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Tue 8 Oct 2013 09:47 AM

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Cityscape to be biggest since 2009 - analysts

Call for more stringent regulations to avoid the market overheating

Cityscape to be biggest since 2009 - analysts
A number of big developers such as Damac, Nakheel and Emaar already previewing their Cityscape announcements.

Property pundits are tipping the 2013 Cityscape Global to be the biggest since Dubai's 2009 market crash with a slew of big-ticket projects set to be unleashed.

However, as the three-day event kicks off this morning at the Dubai World Trade Centre, experts have called for even more stringent regulations to be introduced to avoid the real estate market again overheating.

Releasing its third quarter Dubai market report today, CBRE said the recent doubling of residential property transfer fees from 2 to 4 percent was not enough to discourage so-called "flippers" from turning over properties.

"Exactly how effective these measures will be in curbing price inflation is still to be determined," the report said.

"However, given the level of cash transactions, it is anticipated that further intervention and regulatory reform may still be required in order to avoid the creation of another price bubble."

The report noted there were 5,175 residential property transactions over the quarter, which totalled AED11.15bn ($3bn), slightly down on last year. Residential rents were up 3.5 percent, while office rents in the central business district (CBD) were up 7 percent over three months.

CBRE head of research & consultancy UAE Matthew Green told Arabian Business the transfer fee increase was comparatively small for investors eyeing potential capital growth over a year.

He said as an added measure to contain speculative buying, regulators should also look to restrict the resale of off-plan properties for 12 months after purchase or to a point of construction completion.

A number of big developers such as Damac, Nakheel and Emaar have already previewed their Cityscape announcements.

The CBRE reported noted bigger names had remained on the property scene, but there was less involvement from smaller-scale private developers.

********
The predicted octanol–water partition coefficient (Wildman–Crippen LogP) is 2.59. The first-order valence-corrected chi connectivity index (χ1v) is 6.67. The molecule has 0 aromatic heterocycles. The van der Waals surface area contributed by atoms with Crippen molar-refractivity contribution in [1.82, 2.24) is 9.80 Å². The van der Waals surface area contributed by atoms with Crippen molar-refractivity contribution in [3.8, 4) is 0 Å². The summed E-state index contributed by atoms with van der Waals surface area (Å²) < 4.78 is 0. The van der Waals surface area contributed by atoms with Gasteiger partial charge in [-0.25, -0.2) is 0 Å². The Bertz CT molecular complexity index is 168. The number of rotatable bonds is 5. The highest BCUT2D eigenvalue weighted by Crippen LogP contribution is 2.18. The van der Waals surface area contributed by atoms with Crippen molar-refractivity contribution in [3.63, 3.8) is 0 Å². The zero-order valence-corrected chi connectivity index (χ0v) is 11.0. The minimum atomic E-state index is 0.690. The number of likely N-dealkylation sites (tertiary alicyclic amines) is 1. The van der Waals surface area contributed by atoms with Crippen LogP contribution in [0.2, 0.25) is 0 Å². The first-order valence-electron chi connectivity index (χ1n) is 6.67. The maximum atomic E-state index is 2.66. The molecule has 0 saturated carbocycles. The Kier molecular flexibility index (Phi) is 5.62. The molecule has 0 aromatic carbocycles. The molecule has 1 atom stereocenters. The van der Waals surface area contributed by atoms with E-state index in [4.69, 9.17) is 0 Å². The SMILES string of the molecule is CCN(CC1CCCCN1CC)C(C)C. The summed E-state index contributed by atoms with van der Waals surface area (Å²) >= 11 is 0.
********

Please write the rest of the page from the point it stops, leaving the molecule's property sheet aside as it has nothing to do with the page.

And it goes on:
Green said he was cautious about the number of new projects being launched, saying the renewed growth did not reflect the fundamentals but rather was being driven by speculation.

"From our view, we're concerned that it's rising a little too quickly," he said.

"The sooner we get the market under control, I think that's better for the long term growth of the sector."

Jones Lang LaSalle head of research MENA Craig Plumb said Cityscape was a good barometer of what was happening in the Dubai market and expected it to be the biggest event since 2009.

Along with project launches, investors were back in the market, while the "global" element to the event meant developers were visiting from countries such as Turkey and Qatar as well as selling developments in overseas markets such as London, he said.

Plumb agreed tighter regulations were needed.

He said the increased sales tax would have minimal impact but was "a step in the right direction".

He said a better system would have been to introduce a progressive tax, making the fee commensurate with the length of time a buyer held on to a property.

The longer a property was retained, the lower the transfer fee, he advocated.

Both Green and Plumb said buyers should be weary about off-plans sales, though a better regulated market meant investors were better protected.

Green said while in the past many developers launched projects that "never saw the light of day", regulations requiring 100 percent land ownership and 20 percent construction cost guarantee had made a difference.

However, British Arabian Chartered Surveyors (BACS) managing partner Richard Sweetman said he hoped there was not a repeat of the "hysterical off-plan demand as before".

"It simply did not make any sense at the time, as many found out, and it makes no sense now," he said.

He said he believed product launches, while happening, would be nothing like the scale seen in 2007.

"The markets have a degree of maturity that was absent in 2007, when the more outlandish a project, the more the crowds loved it,' he said.

"The market has grown up a bit since then."

In its Q3 Dubai Residential Pricing Study, BACS found there was a danger in some areas of Dubai of "prices demanded by sellers outpacing prudent acquisition".

In particular, it noted districts Jumeirah Village Triangle, Jumeirah Park and Victory Heights.

However, conversely, Motor City and Green Community DIO were areas with potential for faster growth.

"Fuelled by cash buyers coming in from around the region looking for a safe haven, some areas in Dubai have seen growth on an unsustainable scale, to the detriment of investments yields within these area as rent have not kept pace," Sweetman said.

"Ultimately, one can blame the over-suppressed interest rates in the US for the continuing and insatiable demand to invest in real estate in pegged economies."

He added: "I do not see a bubble about to burst, but I do see a slow-down halt in unsustainable growth in areas that have seen such rapid increases over the past 12 months."